The Golden Rules of Tax Deductible Debt

A rational investor minimizes the after tax cost of debt used to acquire or hold an investment.

There is a strong argument that sound tax planning and sound financial planning require some clients to have at least some tax deductible debt.

Tax deductible debt is cheap money

At present some clients are borrowing money for as little as 3.85% - 4% a year.

  • If a client is in the 40% tax bracket this means the after tax rate is just 2.6% a year
  • Inflation is running at about 2.6% a year, which means the real interest rate is virtually nil.
  • In other words, once you consider tax and inflation, i.e. the purchasing power of money over time, tax deductible debt is cheap money.
Tax planning is a legitimate activity and occurs constantly throughout a client’s career. 

Tax planning is a legitimate activity and occurs constantly throughout a client’s career. 

The golden rule

The golden rule of debt management is to:

  • (i)  use your own cash to pay for your private costs, particularly interest and principle repayments on home loans and
  • (ii) use debt to pay business and investment costs where the interest is tax deductible.

Following this simple rule means you will pay off your expensive non-deductible home loan as fast as possible and minimise the after tax cost of your debt.

Negative gearing

Negative gearing occurs when the expected income from an investment is less than the cost of borrowing to acquire or hold it.

Interest rates are currently about 5% a year, if secured appropriately. This means if a share is expected to pay a dividend of 4% a year it is negatively geared, 5% a year it is neutrally geared and 6% a year it is positively geared?

Why would someone want to own a share that was negatively geared or neutrally geared?

Simple. Capital gains. A rational investor who negatively or neutrally gears an asset must be expecting a capital gain on ultimate sale. Capital gains are a great way to earn a return on an asset because:

  • if the asset is held for more than 12 months a 50% CGT discount applies (limited to individuals)
  • unrealised capital gains are not taxed
  • the investor can defer realization, i.e. the taxing point for the capital gain, to a low or no tax rate year.

So, in summary, tax breaks make negative gearing attractive to a rational investor.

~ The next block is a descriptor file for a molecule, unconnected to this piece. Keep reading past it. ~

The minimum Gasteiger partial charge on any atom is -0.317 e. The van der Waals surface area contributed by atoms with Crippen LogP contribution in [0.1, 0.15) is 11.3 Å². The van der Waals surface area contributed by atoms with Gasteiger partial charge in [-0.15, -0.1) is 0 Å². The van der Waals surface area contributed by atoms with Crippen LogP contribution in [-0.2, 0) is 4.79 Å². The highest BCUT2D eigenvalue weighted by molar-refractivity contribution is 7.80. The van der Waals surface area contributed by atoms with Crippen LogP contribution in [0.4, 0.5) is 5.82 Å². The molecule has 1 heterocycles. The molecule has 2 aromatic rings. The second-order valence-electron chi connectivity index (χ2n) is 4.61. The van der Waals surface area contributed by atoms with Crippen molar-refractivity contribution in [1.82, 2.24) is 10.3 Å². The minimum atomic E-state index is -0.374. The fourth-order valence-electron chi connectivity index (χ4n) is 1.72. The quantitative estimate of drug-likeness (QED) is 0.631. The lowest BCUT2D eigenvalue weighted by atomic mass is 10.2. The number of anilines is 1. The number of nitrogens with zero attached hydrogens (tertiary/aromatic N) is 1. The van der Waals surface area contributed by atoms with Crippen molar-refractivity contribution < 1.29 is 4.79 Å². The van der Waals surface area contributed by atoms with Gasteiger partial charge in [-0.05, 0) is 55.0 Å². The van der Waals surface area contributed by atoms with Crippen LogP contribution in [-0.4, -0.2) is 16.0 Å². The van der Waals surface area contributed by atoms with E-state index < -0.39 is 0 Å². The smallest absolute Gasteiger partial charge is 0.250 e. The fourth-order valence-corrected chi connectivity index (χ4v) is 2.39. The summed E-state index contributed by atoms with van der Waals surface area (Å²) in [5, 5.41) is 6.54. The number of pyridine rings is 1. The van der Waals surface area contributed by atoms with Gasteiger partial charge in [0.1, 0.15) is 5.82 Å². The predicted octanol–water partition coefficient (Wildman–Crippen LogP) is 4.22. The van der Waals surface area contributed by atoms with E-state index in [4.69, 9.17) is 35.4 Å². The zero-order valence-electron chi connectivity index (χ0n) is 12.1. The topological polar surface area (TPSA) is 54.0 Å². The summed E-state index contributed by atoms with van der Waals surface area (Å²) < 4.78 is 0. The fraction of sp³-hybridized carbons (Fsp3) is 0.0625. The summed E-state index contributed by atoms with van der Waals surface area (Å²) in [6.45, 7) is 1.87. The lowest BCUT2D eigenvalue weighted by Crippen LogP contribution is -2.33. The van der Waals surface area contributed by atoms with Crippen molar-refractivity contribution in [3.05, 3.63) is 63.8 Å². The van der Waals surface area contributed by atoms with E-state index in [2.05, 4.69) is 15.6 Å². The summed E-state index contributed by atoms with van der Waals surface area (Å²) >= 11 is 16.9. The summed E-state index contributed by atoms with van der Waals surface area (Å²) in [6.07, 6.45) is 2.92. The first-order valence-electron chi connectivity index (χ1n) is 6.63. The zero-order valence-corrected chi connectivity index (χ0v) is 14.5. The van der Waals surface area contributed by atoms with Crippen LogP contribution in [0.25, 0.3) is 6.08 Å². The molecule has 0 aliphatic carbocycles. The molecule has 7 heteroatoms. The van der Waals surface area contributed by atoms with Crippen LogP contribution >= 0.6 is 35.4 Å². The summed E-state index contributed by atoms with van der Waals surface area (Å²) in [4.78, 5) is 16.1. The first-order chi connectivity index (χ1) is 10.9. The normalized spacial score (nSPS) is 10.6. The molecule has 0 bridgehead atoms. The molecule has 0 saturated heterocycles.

The ability to claim deductions for non-cash deductions such as depreciation and building allowance increases the amount of the tax deductible loss without requiring cash outflow.

This tax deductible loss can be offset against a client’s other assessable income, such as salary income, to reduce overall tax payable. The higher the client’s tax marginal tax rate the greater the reduction in tax payable. Marginal rates are maxing out at nearly 50% right now, once Medicare and tax surcharges are factored in, so the client’s tax profile can make a good thing even better.

Alternatives

Negative gearing, and its close cousins neutral gearing and positive gearing, make sense and should be considered suitable for most people except those who are truly conservative or have a minimum holding period/time horizon less than ten years.

Individuals pay tax at a range of tax rates depending on their income level. For individuals earning an above-average income, much of that income is taxed at 37% or 45% plus Medicare levy. In addition, for the years ending 30 June 2015 to 2018, a 2% budget repair levy on incomes above $180,000 will apply.

Individuals pay tax at a range of tax rates depending on their income level. For individuals earning an above-average income, much of that income is taxed at 37% or 45% plus Medicare levy. In addition, for the years ending 30 June 2015 to 2018, a 2% budget repair levy on incomes above $180,000 will apply.


What is positive gearing?

One answer is “positive gearing is what happens after negative gearing”.

For example, one client bought his first rental property in Hampton, Victoria, way back in 1990. He was 26 years old. He is now 51 years old.

The property originally cost $80,000. $60,000 was borrowed and interest rates were 13%. It was negatively geared.

The property is now worth $800,000, has no debt and is rented for $30,000 a year. It is positively geared (or is that positively not-geared?)

More generally, positive gearing occurs when the expected income from the investment is greater than the expected interest cost.

For example, ANZ shares may have a dividend yield, fully franked, of effectively 11%. If the investor can borrow money at say 5% a year the ANZ shares will be a positively geared investment. 

Positive gearing is a great strategy, but the trick is to make sure the expected income from the investment is permanent, and not temporary.


HOW WE SUPPORT CLIENTS

At Profy Finance and Wealth, we have supported business and clients who are looking to finance commercial property assets, through:

  • Helping them get clear on their objectives
  • Ensuring financial affairs are structured effectively
  • Helping them plan for any taxation outcomes
  • Assisting in Accounting and Taxation needs with referrals to preferred accountants
  • Wealth planning, investing, and retirement
  • Arrangement and recommendation of SMSF or structures to suit their situation
  • Helping clients take an active approach to their investments
  • Ensuring Debts and Mortgages are well managed and with good providers

At Profy Finance and Wealth, we cover financial advice and mortgage & finance broking to get more holistic results for our clients. Learn more about how we could help...